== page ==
18

Norwegian's visa page has some helpful resources. In general, if you require a visa to enter a country, the cruise line is usually going to require you to hold that visa to board the ship at all; it's not usually an option to say you just won't get off the ship. Note that some Caribbean countries (e.g. Bermuda) have visa exemptions for those holding ...


17

I have been on cruise twice - once from Boston, MA to Bermuda and once around western Mediterranean, covering Spain, Tunisia, Italy and France. Both times, when booking the cruises, the cruise company provided extra guided tours that could be purchased for extra cost. It's worth noting that in many cases, the ship will berth not in the city that's ...


16

From seat61's page "Queen Mary 2, transatlantic ferry...": What's [a westbound] Atlantic crossing like? The QM2's clocks are put back an hour at 2am on five of the seven nights because of the time difference, giving you a welcome extra hour's sleep in this direction What's an eastbound Atlantic crossing like? The QM2's clocks are put forward an ...


16

A bit more searching and I've found Vesselfinder's QM2 page. Getting closer, I've found Crusein Me Ship Tracker, which looks promising... And The Cruse Village has a Live Ship Tracker:


15

Cruise lines are always quick to state that tips to to the employees, by which we assume that if we tip an extra $50 then the employee will get $50 extra. However this undercover investigation appears to show that this is not the case. The undercover employee is promised $1010 per month (50s mark on the video) and that he would "probably get much more from ...


15

As an experienced cruiser, who tips well, I find cruises to be an extra ordinary value. In fact your cruise might cost a bit less than what you actually paid! You could be refunded part of your port fees if the boat leaves a bit early. However, you will likely spend more than that. Deferring to other answers I will give my insights. I prepay my tips and ...


15

The answer is yes you can and no you may not. Like another answer states, it is about permission and capabilities. They probably have the capabilities for the sake of emergencies. They don’t allow it for the sake of practicality. Cruise ships contain a lot of guest. A lot of paying guests. A lot of paying guests who don’t own helicopters. Helicopters are ...


14

As you wish dining allows for more flexibility for when you want to eat. The main difference being who you are being served by. Flexible dining (As you wish) allows you to eat as early as the dining room opens, to later in the evening. Depending on different factors, you may prefer one over the other. Here's some pros/cons. Flexible/As You Wish ...


14

Yes, if you visited those countries, you should include them on lists of countries that you've visited. While, as a practical matter, it might be the case that nobody ends up caring either way, it is always better to put the information than to leave it out and potentially get in trouble for failing to include it.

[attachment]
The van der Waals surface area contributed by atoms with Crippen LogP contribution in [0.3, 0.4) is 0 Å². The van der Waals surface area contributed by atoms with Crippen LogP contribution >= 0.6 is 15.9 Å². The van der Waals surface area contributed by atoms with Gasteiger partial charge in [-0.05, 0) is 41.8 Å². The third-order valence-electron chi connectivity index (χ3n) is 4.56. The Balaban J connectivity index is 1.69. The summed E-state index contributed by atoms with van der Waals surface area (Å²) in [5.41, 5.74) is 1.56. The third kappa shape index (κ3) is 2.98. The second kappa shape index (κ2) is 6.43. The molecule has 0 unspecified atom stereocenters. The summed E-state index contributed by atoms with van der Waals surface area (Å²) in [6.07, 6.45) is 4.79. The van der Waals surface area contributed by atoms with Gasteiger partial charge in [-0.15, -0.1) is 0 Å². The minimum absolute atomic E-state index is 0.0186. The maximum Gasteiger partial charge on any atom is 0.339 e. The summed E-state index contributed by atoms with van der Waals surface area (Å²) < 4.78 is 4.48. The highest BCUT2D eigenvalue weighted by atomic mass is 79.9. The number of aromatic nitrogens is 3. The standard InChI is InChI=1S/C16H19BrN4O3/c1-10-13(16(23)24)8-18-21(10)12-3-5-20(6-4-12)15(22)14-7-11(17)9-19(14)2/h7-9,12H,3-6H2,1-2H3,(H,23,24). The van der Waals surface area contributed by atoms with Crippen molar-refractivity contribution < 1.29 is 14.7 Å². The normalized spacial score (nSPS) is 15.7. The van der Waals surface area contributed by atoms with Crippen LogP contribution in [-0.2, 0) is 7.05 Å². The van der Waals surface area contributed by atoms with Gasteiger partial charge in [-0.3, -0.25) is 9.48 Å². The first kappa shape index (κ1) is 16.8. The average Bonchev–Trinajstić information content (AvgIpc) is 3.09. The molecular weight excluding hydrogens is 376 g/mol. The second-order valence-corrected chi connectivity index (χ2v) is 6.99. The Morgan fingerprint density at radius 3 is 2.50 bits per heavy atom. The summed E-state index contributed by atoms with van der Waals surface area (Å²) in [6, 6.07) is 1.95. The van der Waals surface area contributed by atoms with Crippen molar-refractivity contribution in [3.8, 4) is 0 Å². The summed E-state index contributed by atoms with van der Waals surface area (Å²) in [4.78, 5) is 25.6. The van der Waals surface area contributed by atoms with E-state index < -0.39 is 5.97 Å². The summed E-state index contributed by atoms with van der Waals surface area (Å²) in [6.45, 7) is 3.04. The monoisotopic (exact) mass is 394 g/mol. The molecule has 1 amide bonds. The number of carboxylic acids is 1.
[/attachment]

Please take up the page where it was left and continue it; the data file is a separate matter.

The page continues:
13

Most cruise companies will allow passengers to embark and disembark at any port they dock at, so if the question is "does such a ticket exist", the answer is yes. However, it might be more expensive than a whole-cruise ticket. For a lot of cruises, buying a ticket direct from the cruise line can prove more expensive than a package of flights and ticket ...


13

I would expect most countries to allow exceptions to their usual immigration procedures in cases of emergency (there may even be some pieces of international legislation about this). Japan does, in Article 17 of its Immigration Control and Refugee Recognition Act: In the case of disease or any other accident which urgently requires the landing of a ...


13

You are actually asking two separate questions: When my cruise ship stops in Victoria, will the Canadian border people let me come into the country for a day visit without a passport? When my cruise ship, which was at least briefly in another country, returns to the USA and I want to get off it (probably in Alaska for some day activities, but very certainly ...


12

I don't know if cruise ships have safes in the rooms, but they're bound to have somewhere secure. Leave everything you do not absolutely need there when going visiting countries. Take as little money as you need and maybe one bank card. I think the biggest problem in those areas are pickpockets and bag snatchers, so get a money belt or something else where ...


12

In order to board your ship, you will need either a valid passport, or an original/certified birth certificate AND a government-issued photo identification (such as a valid driver’s license). You shouldn't need a passport if this is a closed-loop cruise (departing and returning to the same US port) and your two ports of call are in Mexico and the Cayman ...


Only top voted, non community-wiki answers of a minimum length are eligible